Here For You When Life And The Law Intersect

Knowledgeable Determination Of Heirship Representation

People often avoid contemplating their eventual demise and put off drafting their wills, believing that only sick or old people need them. Unfortunately, the failure to engage in effective estate planning causes many people to pass away before they have legally established their final wishes. When someone dies without leaving a will, it is often necessary to conduct a determination of heirship, to define their rightful heirs and how their estate should be divided.

If you have questions regarding your rights with regard to the estate of a recently departed loved one, you should contact an attorney as soon as possible. At Parra Law Firm, PLLC, our seasoned San Antonio estate planning attorneys have ample experience handling the determination of heirship proceedings, and if you engage our services, we will fight to help you protect your interests.

Grounds For Determination Of Heirship Proceedings

Pursuant to Texas law, a court can conduct a proceeding to determine who a deceased person’s heirs are and award the heirs their respective interests and shares in the deceased person’s assets, according to Texas law. Proceedings to determine heirship are only authorized under certain circumstances. Generally, they are conducted when a person who owns or is owed property in Texas dies without a will and their estate has not been administered.

Determination of heirship proceedings can also be conducted if a deceased person’s will has been probated in Texas or another state, but property within the state was left out of the will or administration, there has not been a final disposition of the property in the administration, or the trustee of a trust holding assets for the benefit of the deceased person needs to determine their heirs.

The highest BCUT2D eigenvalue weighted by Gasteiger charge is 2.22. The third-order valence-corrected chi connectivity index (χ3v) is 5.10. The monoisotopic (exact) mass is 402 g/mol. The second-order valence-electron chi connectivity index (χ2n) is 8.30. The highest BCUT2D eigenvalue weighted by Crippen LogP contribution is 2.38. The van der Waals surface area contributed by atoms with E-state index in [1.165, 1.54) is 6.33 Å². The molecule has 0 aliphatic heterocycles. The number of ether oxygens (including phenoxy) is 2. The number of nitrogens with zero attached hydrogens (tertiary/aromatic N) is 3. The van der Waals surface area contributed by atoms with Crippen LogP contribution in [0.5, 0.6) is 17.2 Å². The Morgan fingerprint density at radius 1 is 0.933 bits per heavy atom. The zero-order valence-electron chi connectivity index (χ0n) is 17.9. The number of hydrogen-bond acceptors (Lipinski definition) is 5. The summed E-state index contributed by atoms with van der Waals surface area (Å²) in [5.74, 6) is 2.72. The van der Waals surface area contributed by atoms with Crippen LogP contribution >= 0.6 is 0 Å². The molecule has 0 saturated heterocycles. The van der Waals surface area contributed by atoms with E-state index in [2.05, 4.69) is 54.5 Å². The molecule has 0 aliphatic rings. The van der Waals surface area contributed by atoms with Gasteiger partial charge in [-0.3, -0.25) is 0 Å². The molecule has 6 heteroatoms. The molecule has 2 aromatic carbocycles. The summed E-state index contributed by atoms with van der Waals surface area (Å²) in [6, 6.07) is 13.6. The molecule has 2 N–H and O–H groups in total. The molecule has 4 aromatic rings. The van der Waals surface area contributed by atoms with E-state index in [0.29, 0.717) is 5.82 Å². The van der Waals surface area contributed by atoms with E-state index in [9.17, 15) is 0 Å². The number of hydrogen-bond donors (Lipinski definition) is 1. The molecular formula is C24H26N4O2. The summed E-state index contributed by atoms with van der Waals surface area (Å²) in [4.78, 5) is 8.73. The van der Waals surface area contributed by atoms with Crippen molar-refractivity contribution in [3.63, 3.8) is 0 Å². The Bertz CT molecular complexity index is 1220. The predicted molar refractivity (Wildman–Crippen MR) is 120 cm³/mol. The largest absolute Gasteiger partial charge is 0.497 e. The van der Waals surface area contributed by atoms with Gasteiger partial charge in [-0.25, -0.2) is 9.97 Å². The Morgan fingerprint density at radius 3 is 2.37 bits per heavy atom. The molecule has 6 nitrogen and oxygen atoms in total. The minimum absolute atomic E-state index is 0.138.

The Process Of Obtaining Determination Of Heirship

A party may bring a proceeding to declare heirship of a deceased person any time after their death. Texas law only authorizes certain parties to bring such proceedings, however. Specifically, they must be commenced by the personal representative of the deceased person’s estate, a creditor or owner of all or part of the state, a person seeking the appointment of an independent administrator, or the trustee of a trust that holds assets for the deceased person’s benefit. If the deceased person was a ward who had been appointed a guardian of the estate, the guardian can also bring a proceeding to determine heirship.

To begin a proceeding to determine heirship, an authorized individual must file an application in a court in the appropriate county. The application has to include certain information as defined by statutory law, including the deceased person’s name and date and place of death, the names and addresses of each of their heirs, and the nature of the heirs’ relationship to the deceased person. It must also include the names of their children and spouses and a general description of the deceased person’s property.

After the application is filed, the court will assign an independent attorney to conduct an investigation to find any unidentified heirs. The applicant must also place an ad in a local newspaper notifying any potential heirs of the proceeding. Once the independent attorney’s investigation is complete, the court will conduct a hearing during which it will hear testimony from witnesses about the deceased person’s relationships. The judge will then issue an order defining the deceased person’s heirs. The order may also appoint an administrator to distribute the estate’s assets.

Meet With Us To Discuss Your Options

When a person dies without a will, it is smart for anyone that may benefit from their estate to seek a judicial determination of heirship. If you need assistance with an estate issue, it is prudent to consult an attorney as soon as possible. The San Antonio attorneys of Parra Law Firm, PLLC, are dedicated to helping people navigate the complexities of the Texas probate courts, and if you hire us, we will advocate zealously on your behalf.

Our office is conveniently located in San Antonio, and we regularly represent parties in estate matters in San Antonio and the surrounding areas. You can reach us at 210-960-8766 or through the online form to schedule a free and confidential meeting to discuss your rights.